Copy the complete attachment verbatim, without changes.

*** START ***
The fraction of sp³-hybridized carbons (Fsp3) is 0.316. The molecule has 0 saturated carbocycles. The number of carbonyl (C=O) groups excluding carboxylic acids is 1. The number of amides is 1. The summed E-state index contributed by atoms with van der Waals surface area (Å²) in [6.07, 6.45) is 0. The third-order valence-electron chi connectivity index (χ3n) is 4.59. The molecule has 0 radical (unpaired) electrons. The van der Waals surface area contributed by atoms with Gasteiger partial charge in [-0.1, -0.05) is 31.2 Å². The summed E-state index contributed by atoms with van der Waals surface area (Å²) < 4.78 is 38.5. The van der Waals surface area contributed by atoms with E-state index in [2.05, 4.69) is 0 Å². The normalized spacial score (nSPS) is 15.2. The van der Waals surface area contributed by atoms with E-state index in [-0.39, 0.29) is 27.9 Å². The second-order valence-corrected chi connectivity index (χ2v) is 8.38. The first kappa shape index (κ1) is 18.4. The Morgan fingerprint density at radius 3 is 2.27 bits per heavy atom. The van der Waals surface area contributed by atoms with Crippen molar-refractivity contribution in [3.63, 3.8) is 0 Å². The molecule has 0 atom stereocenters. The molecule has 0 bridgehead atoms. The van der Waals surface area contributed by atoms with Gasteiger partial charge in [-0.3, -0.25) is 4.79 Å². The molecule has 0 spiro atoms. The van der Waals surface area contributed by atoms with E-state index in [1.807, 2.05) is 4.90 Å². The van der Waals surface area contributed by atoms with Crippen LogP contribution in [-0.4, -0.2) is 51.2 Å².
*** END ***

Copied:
The fraction of sp³-hybridized carbons (Fsp3) is 0.316. The molecule has 0 saturated carbocycles. The number of carbonyl (C=O) groups excluding carboxylic acids is 1. The number of amides is 1. The summed E-state index contributed by atoms with van der Waals surface area (Å²) in [6.07, 6.45) is 0. The third-order valence-electron chi connectivity index (χ3n) is 4.59. The molecule has 0 radical (unpaired) electrons. The van der Waals surface area contributed by atoms with Gasteiger partial charge in [-0.1, -0.05) is 31.2 Å². The summed E-state index contributed by atoms with van der Waals surface area (Å²) < 4.78 is 38.5. The van der Waals surface area contributed by atoms with E-state index in [2.05, 4.69) is 0 Å². The normalized spacial score (nSPS) is 15.2. The van der Waals surface area contributed by atoms with E-state index in [-0.39, 0.29) is 27.9 Å². The second-order valence-corrected chi connectivity index (χ2v) is 8.38. The first kappa shape index (κ1) is 18.4. The Morgan fingerprint density at radius 3 is 2.27 bits per heavy atom. The van der Waals surface area contributed by atoms with Crippen molar-refractivity contribution in [3.63, 3.8) is 0 Å². The molecule has 0 atom stereocenters. The molecule has 0 bridgehead atoms. The van der Waals surface area contributed by atoms with Gasteiger partial charge in [-0.3, -0.25) is 4.79 Å². The molecule has 0 spiro atoms. The van der Waals surface area contributed by atoms with E-state index in [1.807, 2.05) is 4.90 Å². The van der Waals surface area contributed by atoms with Crippen LogP contribution in [-0.4, -0.2) is 51.2 Å².